Our planet’s ecosystems provide us with many non-materialistic goods and services. For instance, nature provides us with green spaces that we use for walking and picnics, as well as land and seascapes that allow for tourism-related activities. Several communities across the world even consider forests sacred and, in many countries, they worship certain tree species.
As you can see, ecosystems provide humans and other life forms with several services that are necessary for survival. However, these critical services are under threat, as human populations have been proliferating over the past few centuries. The mindless abuse and overconsumption of nature’s resources have contributed to the rapid extinction of thousands of species, in addition to causing widespread deforestation, leading to climate change and air, water and soil pollution.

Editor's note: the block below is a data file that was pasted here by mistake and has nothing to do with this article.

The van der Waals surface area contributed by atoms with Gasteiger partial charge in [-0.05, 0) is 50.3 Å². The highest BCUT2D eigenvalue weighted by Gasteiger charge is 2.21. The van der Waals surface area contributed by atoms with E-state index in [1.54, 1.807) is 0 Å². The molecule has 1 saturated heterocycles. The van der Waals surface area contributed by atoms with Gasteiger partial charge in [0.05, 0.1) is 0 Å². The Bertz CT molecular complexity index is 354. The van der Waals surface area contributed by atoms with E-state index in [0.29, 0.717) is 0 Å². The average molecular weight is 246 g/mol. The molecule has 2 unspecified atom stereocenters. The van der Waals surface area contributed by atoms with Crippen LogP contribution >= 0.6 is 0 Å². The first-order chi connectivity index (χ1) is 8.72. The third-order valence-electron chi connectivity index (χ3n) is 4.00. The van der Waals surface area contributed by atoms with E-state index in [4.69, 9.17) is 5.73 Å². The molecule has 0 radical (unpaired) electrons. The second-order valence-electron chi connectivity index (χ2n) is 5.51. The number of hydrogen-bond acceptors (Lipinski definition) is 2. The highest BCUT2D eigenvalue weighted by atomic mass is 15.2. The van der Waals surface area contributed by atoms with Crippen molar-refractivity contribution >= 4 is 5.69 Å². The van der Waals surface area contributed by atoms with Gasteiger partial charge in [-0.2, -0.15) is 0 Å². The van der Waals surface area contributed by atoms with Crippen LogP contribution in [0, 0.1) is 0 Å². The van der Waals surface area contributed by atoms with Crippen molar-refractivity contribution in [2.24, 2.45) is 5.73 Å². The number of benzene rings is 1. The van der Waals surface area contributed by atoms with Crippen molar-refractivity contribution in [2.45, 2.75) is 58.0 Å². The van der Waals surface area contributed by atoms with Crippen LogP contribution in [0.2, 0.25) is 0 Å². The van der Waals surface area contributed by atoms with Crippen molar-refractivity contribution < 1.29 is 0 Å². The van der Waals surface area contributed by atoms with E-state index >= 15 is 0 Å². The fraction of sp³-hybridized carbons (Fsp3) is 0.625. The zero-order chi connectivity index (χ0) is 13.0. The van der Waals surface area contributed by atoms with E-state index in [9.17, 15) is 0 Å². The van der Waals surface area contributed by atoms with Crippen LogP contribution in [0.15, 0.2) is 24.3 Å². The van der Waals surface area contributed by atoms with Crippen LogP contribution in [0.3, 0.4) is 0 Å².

Unfortunately, it is hard to quantify or place a price tag on these services. However, in the past, researchers have been able to quantify how many humans depend on these provisioning services. For instance, a study revealed that forest provisioning ecosystem services accounted for 44% of the average household income of families in Zambia. So, as you can see, these services are immensely valuable, which is why we must ensure that we protect them at all costs. After all, humanity relies on these services to survive and thrive!